In remarks at the 10th Anniversary of Georgetown University's Masters Program in Democracy and Governance, NDI President Kenneth Wollack reflected on the state of democracy around the world.
"I confess to be an incurable optimist who for 32 years has worked in the optimism business," Wollack said. "Given negative trends over the past decade... I, like my chairman Madeleine Albright, remain optimistic but, I concede, we are optimists who now worry a lot."
While acknowledging negative developments, Wollack urged Georgetown students to view the past decade with a degree of perspective. "When I joined NDI in 1986, it was four years after President Reagan's landmark democracy speech before the British parliament (and I would encourage all of you to read it) and less than three years after Congress established the National Endowment for Democracy. Freedom House scored only 52 countries as "free" as compared to 88 in 2018...On the African continent, only four leaders since 1960 had retired voluntarily or left office after losing an election -- that figure stands at nearly 50 since then. Democracy, freedom and dignity were not even part of the lexicon of the Middle East."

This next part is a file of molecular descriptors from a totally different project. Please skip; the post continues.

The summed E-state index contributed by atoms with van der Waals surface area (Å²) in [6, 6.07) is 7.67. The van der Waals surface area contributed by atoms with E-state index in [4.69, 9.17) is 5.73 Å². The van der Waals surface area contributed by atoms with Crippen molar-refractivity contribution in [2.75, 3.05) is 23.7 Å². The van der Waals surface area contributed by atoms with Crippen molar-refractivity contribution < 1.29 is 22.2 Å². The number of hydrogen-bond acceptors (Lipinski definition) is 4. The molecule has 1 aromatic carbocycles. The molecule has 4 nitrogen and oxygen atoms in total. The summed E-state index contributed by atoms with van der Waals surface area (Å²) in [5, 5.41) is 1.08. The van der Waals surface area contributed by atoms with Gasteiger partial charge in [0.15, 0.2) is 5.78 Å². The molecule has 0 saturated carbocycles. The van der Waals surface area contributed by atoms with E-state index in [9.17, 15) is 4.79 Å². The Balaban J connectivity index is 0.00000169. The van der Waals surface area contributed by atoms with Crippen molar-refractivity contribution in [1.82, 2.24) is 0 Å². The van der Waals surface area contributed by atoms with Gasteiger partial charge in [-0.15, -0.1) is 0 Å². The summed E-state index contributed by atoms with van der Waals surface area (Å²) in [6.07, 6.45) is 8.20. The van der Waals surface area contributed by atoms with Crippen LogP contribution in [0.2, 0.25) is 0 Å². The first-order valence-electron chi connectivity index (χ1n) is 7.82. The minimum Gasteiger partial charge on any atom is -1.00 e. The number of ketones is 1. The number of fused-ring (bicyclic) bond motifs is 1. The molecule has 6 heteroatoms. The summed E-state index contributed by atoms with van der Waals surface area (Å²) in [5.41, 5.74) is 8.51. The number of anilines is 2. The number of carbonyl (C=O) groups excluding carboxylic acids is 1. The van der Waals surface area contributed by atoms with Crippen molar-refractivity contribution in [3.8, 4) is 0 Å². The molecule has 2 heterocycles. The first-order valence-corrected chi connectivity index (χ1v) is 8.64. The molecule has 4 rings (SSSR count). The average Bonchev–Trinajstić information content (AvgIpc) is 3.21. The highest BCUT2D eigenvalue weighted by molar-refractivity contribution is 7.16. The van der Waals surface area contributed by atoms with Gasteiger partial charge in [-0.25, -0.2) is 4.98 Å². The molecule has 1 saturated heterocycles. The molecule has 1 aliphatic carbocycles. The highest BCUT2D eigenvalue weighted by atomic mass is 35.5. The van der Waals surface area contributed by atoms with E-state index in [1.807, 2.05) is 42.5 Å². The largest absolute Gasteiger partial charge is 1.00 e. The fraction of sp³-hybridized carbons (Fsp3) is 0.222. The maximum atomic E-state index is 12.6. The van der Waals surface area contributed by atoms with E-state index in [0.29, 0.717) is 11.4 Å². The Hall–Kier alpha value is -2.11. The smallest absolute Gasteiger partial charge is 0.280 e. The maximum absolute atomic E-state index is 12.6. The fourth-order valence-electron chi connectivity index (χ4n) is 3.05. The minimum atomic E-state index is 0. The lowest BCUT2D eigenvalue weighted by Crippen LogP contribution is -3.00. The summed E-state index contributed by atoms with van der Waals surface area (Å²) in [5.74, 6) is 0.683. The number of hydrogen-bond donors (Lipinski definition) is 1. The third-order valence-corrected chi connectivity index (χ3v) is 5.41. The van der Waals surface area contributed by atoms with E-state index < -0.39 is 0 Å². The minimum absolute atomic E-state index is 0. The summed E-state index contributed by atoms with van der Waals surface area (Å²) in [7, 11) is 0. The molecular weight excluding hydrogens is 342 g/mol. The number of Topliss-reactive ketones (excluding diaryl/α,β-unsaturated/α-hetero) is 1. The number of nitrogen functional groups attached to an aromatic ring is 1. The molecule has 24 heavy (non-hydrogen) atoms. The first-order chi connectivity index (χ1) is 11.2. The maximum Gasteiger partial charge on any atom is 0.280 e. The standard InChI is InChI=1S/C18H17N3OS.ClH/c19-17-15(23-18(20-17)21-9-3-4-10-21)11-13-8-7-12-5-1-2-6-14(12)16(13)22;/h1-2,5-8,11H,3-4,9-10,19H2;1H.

Wollack concludes by celebrating the importance of academic training in diplomacy and democratic development as a career path, and the pioneering work of Georgetown University in this field.